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Hello, :focus-visible!

merri profile image Vesa Piittinen ・3 min read

Focus indication is one of those things that have easily gone neglected in design. Many designers also use Macs where focus indicator has been disabled in system settings by default, so you wouldn't even see the styles of :focus selector.

In the past years accessibility has been slowly but surely gaining a breakthrough in the community and styling for focus state properly has been growing.

During the past weekend a new release of Chromium went out, meaning Chrome, Edge, and all other Chromium based browsers in version 86 now support :focus-visible. This is a great thing, because for the first time since Firefox introduced -moz-focusring in 2011 there has been a practical advancement on styling accessible focus!

The difference

:focus style is rather straightforward: display focus indication on an element if it is the current active target of keyboard access. The problem is that it is often undesired to display focus indication on elements when clicking on them with a mouse or finger. However if you remove focus indication entirely you make your app very hard to use with a keyboard, because you don't know which element is the active one.

:focus-visible is like :focus, but the style is only active if browser heuristics detect the user is using a keyboard, and thus the focus indicator should be displayed. This is great because now we can have the focus indicator have a very visible style while not having to see it when clicking on elements!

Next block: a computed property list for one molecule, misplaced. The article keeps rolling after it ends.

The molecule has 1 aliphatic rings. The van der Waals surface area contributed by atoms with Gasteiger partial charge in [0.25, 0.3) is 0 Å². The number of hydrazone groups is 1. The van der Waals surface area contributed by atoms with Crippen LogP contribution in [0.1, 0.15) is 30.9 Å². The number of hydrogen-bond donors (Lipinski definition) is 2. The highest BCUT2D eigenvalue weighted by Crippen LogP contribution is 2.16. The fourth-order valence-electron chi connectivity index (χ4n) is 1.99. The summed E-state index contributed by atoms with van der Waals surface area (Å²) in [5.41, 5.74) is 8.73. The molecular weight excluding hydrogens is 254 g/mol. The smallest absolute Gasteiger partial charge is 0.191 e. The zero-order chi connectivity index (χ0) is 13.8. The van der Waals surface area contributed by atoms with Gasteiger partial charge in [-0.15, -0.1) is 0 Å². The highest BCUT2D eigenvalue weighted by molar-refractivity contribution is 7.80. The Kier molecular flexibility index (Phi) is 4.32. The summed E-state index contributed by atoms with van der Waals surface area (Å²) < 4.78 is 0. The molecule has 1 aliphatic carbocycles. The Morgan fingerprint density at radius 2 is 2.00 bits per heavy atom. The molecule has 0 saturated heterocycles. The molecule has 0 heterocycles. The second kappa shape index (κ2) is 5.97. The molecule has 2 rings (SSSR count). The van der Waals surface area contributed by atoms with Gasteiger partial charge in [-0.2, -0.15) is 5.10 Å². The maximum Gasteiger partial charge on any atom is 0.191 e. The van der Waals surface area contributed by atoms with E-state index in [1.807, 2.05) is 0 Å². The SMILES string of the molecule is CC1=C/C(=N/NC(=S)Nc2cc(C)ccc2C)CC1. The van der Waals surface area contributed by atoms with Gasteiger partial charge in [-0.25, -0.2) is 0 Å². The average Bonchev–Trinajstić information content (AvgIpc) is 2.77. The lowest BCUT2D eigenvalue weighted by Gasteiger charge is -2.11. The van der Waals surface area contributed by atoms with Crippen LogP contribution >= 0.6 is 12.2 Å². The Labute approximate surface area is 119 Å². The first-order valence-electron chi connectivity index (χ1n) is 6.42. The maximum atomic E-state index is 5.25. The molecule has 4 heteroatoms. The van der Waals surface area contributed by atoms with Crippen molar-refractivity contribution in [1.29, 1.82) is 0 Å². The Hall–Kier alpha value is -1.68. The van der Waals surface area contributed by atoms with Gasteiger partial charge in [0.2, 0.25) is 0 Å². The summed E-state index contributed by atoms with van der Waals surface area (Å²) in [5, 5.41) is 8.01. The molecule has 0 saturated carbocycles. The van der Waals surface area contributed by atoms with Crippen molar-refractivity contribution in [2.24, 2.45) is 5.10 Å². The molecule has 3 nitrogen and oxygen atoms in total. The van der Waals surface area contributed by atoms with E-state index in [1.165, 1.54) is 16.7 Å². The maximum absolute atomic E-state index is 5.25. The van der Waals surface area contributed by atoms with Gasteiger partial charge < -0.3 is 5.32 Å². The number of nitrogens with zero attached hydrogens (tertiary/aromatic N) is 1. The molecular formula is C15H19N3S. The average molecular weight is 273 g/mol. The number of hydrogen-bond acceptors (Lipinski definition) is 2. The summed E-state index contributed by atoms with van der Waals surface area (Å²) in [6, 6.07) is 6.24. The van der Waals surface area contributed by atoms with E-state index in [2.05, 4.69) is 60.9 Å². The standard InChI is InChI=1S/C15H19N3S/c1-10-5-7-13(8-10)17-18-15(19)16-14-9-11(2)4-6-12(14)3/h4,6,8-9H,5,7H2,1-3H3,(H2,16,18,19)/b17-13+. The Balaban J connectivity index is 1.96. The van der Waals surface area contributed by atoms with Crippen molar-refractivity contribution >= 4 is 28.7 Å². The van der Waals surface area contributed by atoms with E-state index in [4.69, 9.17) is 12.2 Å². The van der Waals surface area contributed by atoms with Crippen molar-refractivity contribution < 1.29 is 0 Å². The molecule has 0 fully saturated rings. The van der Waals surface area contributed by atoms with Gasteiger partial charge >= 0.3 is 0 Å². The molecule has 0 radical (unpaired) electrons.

Weak and strong

My suggestion is that from now on by default you should have focus indication even with :focus style, however it can be less strong than the one to be used with :focus-visible. With proper fallback the rule for :focus will only be used for browsers that don't support :focus-visible, so as people move to newer browsers they won't be seeing any focus indication when simply tapping or clicking on elements.

Implementation

We can't use @supports so we have to go with the traditional overrides where CSS is ignored if the browser doesn't understand it.

/* you don't need to use CSS variables if you don't like */
:root {
    --focus-color: Highlight;
    --focus-color: -webkit-focus-ring-color;
}

/* apply weak focus indication */
a:focus {
    outline: thin dotted var(--focus-color);
    outline-offset: 1px;
}

/* disable weak focus in browsers which support focus-visible */
a:not(:-moz-focusring) { outline: none; }
a:not(:focus-visible) { outline: none; }

/* apply strong focus indication */
a:-moz-focusring {
    outline: medium solid var(--focus-color);
    outline-offset: 2px;
    -moz-outline-radius: 6px;
}
a:focus-visible {
    outline: medium solid var(--focus-color);
    outline-offset: 2px;
}

On browsers that do not support :focus-visible you will see dotted one pixel outline each time element has focus, while on supporting browsers you will see a very noticeable focus indication, but only through keyboard access.

Conclusion

The time to start migrating to :focus-visible is now! You can begin planning on removing JavaScript based implementations on a schedule that fits your project the best.

Now if just Chromium would also support rounded corners on outline... Because Firefox does, and has done for a very long time, even if through a non-standard vendor prefix. But it does support it. Doing rounded focus rings using box-shadow is a hack.

Discussion

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